It's nothing short of miraculous how he has managed to stay healthy throughout those three long seasons. But it seems that the mileage is starting to take its toll.

What does this all mean for Johnson’s future?

I predict Johnson will start the 2012 season much better than his 2011 campaign. Johnson should also be fully capable of racking up 150-yard rushing games on any given Sunday, but without any consistency or predictability.

It's doubtful that Johnson will ever receive 300-plus carries in a season again. He should continue to slow down yet still be relatively fast for his position for the next three years at least. Johnson most likely will never rush for over 10 touchdowns again, but he will continue to be a great pass option on screens and check-downs.

I don’t expect him to rush for more than 1,400 yards in a season, nor is he likely to average more than five yards per carry for an entire season ever again.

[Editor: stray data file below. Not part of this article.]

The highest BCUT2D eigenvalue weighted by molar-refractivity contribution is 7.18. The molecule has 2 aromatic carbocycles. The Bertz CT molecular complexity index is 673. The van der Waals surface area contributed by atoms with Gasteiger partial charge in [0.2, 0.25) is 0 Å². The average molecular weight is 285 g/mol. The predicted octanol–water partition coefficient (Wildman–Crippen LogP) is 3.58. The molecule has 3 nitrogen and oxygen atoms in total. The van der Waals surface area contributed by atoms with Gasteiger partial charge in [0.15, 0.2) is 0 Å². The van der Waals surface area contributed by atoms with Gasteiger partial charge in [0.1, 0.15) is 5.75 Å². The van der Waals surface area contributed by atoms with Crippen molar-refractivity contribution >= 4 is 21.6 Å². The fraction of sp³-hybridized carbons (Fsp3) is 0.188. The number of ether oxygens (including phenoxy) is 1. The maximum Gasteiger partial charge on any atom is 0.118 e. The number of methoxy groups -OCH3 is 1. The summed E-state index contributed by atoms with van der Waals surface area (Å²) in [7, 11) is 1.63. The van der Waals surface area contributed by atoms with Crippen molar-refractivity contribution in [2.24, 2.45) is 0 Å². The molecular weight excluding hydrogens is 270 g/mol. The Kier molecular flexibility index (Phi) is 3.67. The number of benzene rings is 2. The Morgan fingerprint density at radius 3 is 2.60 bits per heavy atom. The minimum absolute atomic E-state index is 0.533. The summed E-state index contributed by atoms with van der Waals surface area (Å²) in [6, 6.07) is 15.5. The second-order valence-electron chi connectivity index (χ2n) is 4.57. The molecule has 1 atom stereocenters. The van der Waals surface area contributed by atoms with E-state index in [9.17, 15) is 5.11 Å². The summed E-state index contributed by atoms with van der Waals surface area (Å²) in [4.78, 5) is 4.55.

Considering Johnson has never been very good at breaking tackles, speed was his No. 1 ally for avoiding contact. Without that unmatched speed, he should be forced to deal with tacklers on a much more frequent basis, thus contributing to his fatigue.

With all that said, Johnson can still be a deadly weapon for the Titans and should be considered a valuable asset for fantasy owners out there. However, I would avoid him in the first couple of rounds on draft day.

One major wild card in all of this is Chris Palmer. Will adjust his offense to better suit Johnson's strengths? Will he continue to favor pass-friendly formations?

For CJ2K, the best years seem to be behind him. But he will still keep defensive coordinators up all night, at least for a few more years. This is the sad but necessary part of professional football—that inevitable decline every player must face. For running backs, it seems to come much too fast.